Freddie Mac, “Can You Hear Me Now?”

Bertina Jones speaks with reporters outside Freddie Mac

Listen to Bertina Jones, Rooj Alwazir and Rev. Graylan Hagler:

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“Can you hear me now?” Bertina Jones asked Monday at a demonstration outside the downtown office of Freddie Mac. Despite its pending seizure of her home in Prince George’s County, Jones has found the government-backed mortgage lender difficult to reach. But after Monday’s protest, which shut down its Seventh Street NW office, Freddie Mac seems eager to listen to this grandmother.

An hour after the demonstration, spokesman Brad German told the Washington Post that Freddie Mac was looking for a “positive resolution” to Jones’ situation. The merits of the case, not the boisterous action organized by Occupy Our Homes DC, prompted Freddie Mac’s sudden change of heart, explained German.

While activists with Occupy DC are hopeful that Freddie Mac will renegotiate Jones’ mortgage, they’re prepared to take action if things don’t work out. “If they are trying to evict her, we’re literally going to use our bodies as shields, and Bertina Jones is down as well,” Rooj Alwazir, an organizer with Occupy Our Homes DC, told TheFightBack

“I did everything that Freddie Mac asked me to do,” Jones said at an impromptu press conference held outside the building entrance, now closed and guarded by police. “These banks… make you think that they’re going to work with you and they’re going to modify loans, but really they aren’t. It’s a shame. It’s a deception. We bailed them out with our taxpayers’ money and they never tried to help any of the homeowners.” 

In 2008, Jones was unemployed for several months and fell behind on her mortgage. Bank of America agreed to renegotiate her mortgage, but then repeatedly lost her paperwork, Jones said. In 2010, Bank of America foreclosed on her home, which it then sold to Freddie Mac later that year.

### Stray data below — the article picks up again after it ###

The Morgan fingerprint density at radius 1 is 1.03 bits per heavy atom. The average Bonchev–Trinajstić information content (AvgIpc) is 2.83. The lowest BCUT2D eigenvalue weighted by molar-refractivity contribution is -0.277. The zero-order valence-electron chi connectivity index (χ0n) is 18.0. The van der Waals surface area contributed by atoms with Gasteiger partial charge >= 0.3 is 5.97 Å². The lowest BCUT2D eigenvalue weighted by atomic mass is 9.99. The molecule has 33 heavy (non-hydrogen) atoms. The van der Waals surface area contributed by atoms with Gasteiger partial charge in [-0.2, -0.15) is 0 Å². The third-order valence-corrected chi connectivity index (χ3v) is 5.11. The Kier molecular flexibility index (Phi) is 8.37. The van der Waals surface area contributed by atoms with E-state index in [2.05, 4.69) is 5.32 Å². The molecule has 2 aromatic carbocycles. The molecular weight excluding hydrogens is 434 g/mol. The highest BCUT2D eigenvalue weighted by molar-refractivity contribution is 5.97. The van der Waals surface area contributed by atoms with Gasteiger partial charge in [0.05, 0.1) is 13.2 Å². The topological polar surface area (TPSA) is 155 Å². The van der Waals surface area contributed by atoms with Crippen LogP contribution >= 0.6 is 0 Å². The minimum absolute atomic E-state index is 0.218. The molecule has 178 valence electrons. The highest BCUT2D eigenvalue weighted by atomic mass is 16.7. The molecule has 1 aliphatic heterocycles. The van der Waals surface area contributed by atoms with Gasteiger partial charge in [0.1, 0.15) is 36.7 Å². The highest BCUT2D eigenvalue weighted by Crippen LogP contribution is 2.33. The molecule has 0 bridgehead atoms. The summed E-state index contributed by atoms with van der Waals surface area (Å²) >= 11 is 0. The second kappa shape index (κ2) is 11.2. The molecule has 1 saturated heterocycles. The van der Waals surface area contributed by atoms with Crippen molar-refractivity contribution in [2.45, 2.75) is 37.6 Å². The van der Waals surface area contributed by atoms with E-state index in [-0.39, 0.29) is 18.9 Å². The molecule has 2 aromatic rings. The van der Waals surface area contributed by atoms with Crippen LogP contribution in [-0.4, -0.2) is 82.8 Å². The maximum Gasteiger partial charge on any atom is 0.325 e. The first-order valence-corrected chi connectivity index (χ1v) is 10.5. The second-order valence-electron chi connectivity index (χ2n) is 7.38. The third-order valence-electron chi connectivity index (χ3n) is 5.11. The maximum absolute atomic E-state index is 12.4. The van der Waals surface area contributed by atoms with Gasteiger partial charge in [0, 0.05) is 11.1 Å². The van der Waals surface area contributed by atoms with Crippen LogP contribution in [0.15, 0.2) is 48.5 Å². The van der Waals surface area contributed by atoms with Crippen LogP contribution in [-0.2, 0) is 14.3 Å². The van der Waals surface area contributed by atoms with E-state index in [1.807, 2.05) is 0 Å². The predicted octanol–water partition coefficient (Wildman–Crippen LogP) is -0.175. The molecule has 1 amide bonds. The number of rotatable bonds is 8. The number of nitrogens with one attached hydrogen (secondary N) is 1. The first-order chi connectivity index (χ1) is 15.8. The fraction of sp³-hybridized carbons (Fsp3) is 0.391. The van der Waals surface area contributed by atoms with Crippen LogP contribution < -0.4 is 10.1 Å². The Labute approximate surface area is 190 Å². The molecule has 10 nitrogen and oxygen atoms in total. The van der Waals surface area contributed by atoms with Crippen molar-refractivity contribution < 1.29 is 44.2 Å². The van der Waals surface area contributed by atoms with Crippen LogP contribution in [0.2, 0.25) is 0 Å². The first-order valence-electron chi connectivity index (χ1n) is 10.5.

In a letter to Senators Barbara Mikulski and Ben Cardin, as well as Rep. Steny Hoyer, Legal Aid Bureau of Maryland, which is assisting but not representing Jones, wrote, “This foreclosure was unnecessary and was caused by Bank of America’s loss of documents and inattention to the process.”

“We’re here to say enough is enough,” Rev. Graylan Hagler, senior minister at Plymouth Congregational United Church of Christ, told protesters surrounding the back door entrance to the building. “You’ve got Freddie Mac, a government sponsored enterprise… [which has] demonstrated that they are willing to allow homeowners to be thrown on the street without any care, without any concern, and we’re going to stand here keeping this building closed.”

Shortly afterwards, Jones and Rev. Hagler, who along with the other protesters had been barred from entering the building, were invited up to meet with Freddie Mac.

Following the meeting, Jones told reporters, “I’m not an icon, by no means. I’m just a homeowner trying to save her home.” There are many like her, particularly in Prince George’s County, which is majority African American.

“Other homeowners need to come down and stand up and be counted, especially in the PG [where] they have been hard hit,” Jones said. “Do I think it’s racial? No. But most of the people in PG are black and they’re just taking our wealth. That’s all that I have is a house. I’m not Romney [with] a daddy with money. I’ve worked for everything I have.”

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